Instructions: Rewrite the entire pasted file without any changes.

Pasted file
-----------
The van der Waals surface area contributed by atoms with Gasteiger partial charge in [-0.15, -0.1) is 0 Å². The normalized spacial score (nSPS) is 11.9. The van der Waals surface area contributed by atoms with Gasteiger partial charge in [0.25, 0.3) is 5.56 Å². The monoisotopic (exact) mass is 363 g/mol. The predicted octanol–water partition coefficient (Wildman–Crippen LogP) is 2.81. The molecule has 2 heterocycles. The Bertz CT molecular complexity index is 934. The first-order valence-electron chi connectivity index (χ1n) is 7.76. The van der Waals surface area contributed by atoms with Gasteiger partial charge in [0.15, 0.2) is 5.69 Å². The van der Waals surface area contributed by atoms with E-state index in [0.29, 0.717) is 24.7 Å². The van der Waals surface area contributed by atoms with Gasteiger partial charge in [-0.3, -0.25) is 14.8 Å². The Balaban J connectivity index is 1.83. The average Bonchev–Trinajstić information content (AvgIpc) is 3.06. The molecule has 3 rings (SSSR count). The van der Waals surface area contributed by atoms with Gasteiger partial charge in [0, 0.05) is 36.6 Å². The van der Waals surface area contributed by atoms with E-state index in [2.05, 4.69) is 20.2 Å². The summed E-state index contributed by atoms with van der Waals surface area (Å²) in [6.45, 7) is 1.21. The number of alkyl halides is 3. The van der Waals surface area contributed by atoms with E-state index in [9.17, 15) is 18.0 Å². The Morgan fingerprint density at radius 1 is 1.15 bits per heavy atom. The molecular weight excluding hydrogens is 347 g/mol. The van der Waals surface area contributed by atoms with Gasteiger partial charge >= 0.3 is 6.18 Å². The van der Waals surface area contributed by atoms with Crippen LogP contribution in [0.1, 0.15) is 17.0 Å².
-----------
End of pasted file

The van der Waals surface area contributed by atoms with Gasteiger partial charge in [-0.15, -0.1) is 0 Å². The normalized spacial score (nSPS) is 11.9. The van der Waals surface area contributed by atoms with Gasteiger partial charge in [0.25, 0.3) is 5.56 Å². The monoisotopic (exact) mass is 363 g/mol. The predicted octanol–water partition coefficient (Wildman–Crippen LogP) is 2.81. The molecule has 2 heterocycles. The Bertz CT molecular complexity index is 934. The first-order valence-electron chi connectivity index (χ1n) is 7.76. The van der Waals surface area contributed by atoms with Gasteiger partial charge in [0.15, 0.2) is 5.69 Å². The van der Waals surface area contributed by atoms with E-state index in [0.29, 0.717) is 24.7 Å². The van der Waals surface area contributed by atoms with Gasteiger partial charge in [-0.3, -0.25) is 14.8 Å². The Balaban J connectivity index is 1.83. The average Bonchev–Trinajstić information content (AvgIpc) is 3.06. The molecule has 3 rings (SSSR count). The van der Waals surface area contributed by atoms with Gasteiger partial charge in [0, 0.05) is 36.6 Å². The van der Waals surface area contributed by atoms with E-state index in [2.05, 4.69) is 20.2 Å². The summed E-state index contributed by atoms with van der Waals surface area (Å²) in [6.45, 7) is 1.21. The number of alkyl halides is 3. The van der Waals surface area contributed by atoms with E-state index in [9.17, 15) is 18.0 Å². The Morgan fingerprint density at radius 1 is 1.15 bits per heavy atom. The molecular weight excluding hydrogens is 347 g/mol. The van der Waals surface area contributed by atoms with Gasteiger partial charge >= 0.3 is 6.18 Å². The van der Waals surface area contributed by atoms with Crippen LogP contribution in [0.1, 0.15) is 17.0 Å².